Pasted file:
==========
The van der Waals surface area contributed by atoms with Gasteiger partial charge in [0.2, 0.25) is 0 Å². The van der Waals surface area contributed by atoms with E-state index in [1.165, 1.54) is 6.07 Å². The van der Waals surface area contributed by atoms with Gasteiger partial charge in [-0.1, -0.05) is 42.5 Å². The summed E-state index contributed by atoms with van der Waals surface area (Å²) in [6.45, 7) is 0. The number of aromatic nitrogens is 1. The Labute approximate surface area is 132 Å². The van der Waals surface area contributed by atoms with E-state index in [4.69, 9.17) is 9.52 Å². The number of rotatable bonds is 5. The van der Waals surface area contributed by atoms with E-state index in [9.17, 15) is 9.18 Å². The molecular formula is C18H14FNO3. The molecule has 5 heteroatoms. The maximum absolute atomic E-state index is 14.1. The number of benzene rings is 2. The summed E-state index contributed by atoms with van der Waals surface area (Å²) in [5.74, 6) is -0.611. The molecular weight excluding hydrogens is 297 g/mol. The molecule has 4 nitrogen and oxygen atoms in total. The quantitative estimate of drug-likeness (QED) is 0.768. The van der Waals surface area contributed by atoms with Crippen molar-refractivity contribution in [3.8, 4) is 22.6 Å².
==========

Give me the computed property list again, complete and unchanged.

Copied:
The van der Waals surface area contributed by atoms with Gasteiger partial charge in [0.2, 0.25) is 0 Å². The van der Waals surface area contributed by atoms with E-state index in [1.165, 1.54) is 6.07 Å². The van der Waals surface area contributed by atoms with Gasteiger partial charge in [-0.1, -0.05) is 42.5 Å². The summed E-state index contributed by atoms with van der Waals surface area (Å²) in [6.45, 7) is 0. The number of aromatic nitrogens is 1. The Labute approximate surface area is 132 Å². The van der Waals surface area contributed by atoms with E-state index in [4.69, 9.17) is 9.52 Å². The number of rotatable bonds is 5. The van der Waals surface area contributed by atoms with E-state index in [9.17, 15) is 9.18 Å². The molecular formula is C18H14FNO3. The molecule has 5 heteroatoms. The maximum absolute atomic E-state index is 14.1. The number of benzene rings is 2. The summed E-state index contributed by atoms with van der Waals surface area (Å²) in [5.74, 6) is -0.611. The molecular weight excluding hydrogens is 297 g/mol. The molecule has 4 nitrogen and oxygen atoms in total. The quantitative estimate of drug-likeness (QED) is 0.768. The van der Waals surface area contributed by atoms with Crippen molar-refractivity contribution in [3.8, 4) is 22.6 Å².